Central Exmoor – Somerset
This sweeping landscape of high, flat hills grazed by wild ponies is Britain’s least-visited National Park. Exmoor was also made Europe’s first International Dark Sky Reserve for its remoteness and low light pollution. Its precipitous, cliff-edged coastline is particularly rich in marine life.
Exmoor’s coastline – surely one of the wildest places in Britain today – is often hard to reach and the few paths down the steep cliffs are mainly used by rock climbers or wild-beach hunters. If a scramble down to the shore appeals, look closely in the rock pools and find three types of sea anemone (beadlet, strawberry and snakelocks), as well as velvet swimming crabs and porcelain crabs. Exploring the dramatic low-tide coastline is a delight, but take care not to get cut off by rising tides.
This remote stretch has always attracted those seeking solace and rugged beauty. Coleridge retreated to an isolated Exmoor house to write his unfinished poem, Kubla Khan, and a tiny pre-Norman church still stands in the fairytale woods at Culbone, with the ruins of Ada Byron Lovelace’s romantic mansion nearby. The heather-strewn hills, tumbling waterfalls and wooded valleys prompted the Victorians to name Exmoor the ‘Little Switzerland of England’. For a taste of this era visit Watersmeet, originally a 19th-century fishing lodge, now a quaint National Trust tea shop, set in magical woodland with river pools that are perfect for a dip. Explore the river upstream as far as Rockford, with its microbrewery and inn, or continue to Malmsmead and Oare, the heart of Lorna Doone country.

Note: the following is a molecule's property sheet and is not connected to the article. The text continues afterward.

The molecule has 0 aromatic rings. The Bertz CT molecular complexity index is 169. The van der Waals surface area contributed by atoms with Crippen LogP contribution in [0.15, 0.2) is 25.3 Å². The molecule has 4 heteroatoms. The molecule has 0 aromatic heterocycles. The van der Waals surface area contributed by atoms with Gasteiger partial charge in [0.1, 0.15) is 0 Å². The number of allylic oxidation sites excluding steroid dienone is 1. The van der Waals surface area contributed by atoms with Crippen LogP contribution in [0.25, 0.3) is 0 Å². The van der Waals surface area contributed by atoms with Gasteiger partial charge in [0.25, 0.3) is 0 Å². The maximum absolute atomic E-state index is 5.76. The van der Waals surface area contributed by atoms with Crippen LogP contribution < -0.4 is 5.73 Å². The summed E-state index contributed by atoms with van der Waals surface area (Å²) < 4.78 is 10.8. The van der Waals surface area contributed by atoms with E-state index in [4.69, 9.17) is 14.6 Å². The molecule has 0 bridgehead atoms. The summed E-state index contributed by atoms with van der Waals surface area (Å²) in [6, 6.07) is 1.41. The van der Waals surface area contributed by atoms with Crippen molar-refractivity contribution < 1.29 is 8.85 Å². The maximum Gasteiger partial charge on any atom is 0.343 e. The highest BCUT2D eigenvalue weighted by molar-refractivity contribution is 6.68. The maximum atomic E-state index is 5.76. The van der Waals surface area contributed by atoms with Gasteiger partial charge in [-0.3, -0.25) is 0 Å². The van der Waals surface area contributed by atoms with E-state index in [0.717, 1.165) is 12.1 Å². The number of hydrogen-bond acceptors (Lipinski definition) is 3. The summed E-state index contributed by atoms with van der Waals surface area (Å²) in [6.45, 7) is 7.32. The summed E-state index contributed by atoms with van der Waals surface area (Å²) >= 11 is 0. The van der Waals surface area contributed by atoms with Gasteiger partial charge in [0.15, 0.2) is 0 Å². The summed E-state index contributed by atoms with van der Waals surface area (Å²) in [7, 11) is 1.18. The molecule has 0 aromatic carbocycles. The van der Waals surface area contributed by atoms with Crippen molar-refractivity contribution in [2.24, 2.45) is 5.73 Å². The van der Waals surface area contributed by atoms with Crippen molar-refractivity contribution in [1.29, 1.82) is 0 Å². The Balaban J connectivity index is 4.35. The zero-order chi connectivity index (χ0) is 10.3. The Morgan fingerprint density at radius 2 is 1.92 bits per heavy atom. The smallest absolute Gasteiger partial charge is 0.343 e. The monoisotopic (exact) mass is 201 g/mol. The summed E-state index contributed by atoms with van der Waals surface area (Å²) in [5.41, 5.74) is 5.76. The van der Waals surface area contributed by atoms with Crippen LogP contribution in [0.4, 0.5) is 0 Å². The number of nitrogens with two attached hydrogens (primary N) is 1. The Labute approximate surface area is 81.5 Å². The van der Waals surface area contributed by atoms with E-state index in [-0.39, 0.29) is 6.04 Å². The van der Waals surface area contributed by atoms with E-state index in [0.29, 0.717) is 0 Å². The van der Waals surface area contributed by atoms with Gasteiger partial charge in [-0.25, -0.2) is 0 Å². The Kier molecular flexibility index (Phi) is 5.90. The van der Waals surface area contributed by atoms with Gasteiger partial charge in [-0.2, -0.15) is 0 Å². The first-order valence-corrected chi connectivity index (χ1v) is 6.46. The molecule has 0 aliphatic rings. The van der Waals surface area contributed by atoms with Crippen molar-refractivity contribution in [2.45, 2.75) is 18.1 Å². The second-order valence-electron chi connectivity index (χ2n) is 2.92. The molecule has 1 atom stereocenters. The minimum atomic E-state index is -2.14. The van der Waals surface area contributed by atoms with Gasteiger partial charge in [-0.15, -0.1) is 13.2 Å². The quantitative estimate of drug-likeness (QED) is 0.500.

Nearby Cloud Farm, beside the river Badgworthy in the Doone Valley, is a great place to camp, with pools for paddling and pony trekking trips. Further east, at the more remote Pool Bridge campsite in Horner Wood, you’ll find more streams and pools, and some of the best natural woodland on Exmoor. To the south is the moor’s highest point, Dunkery Beacon, where you can watch the sunset then stay to gaze up at the vast, starry sky.
For those who love wild swimming, the river Barle is a paradise. Landacre Bridge has shallow and deeper pools for invigorating dips, and further along the enchanting valley the enterprising Withypool post office sells rubber dinghies. Heading south-east through quiet woodland valleys, you come to the famous clapper bridge, constructed from megalithic flat stones, at Tarr Steps, and a perfect place for lunch – or another cream tea.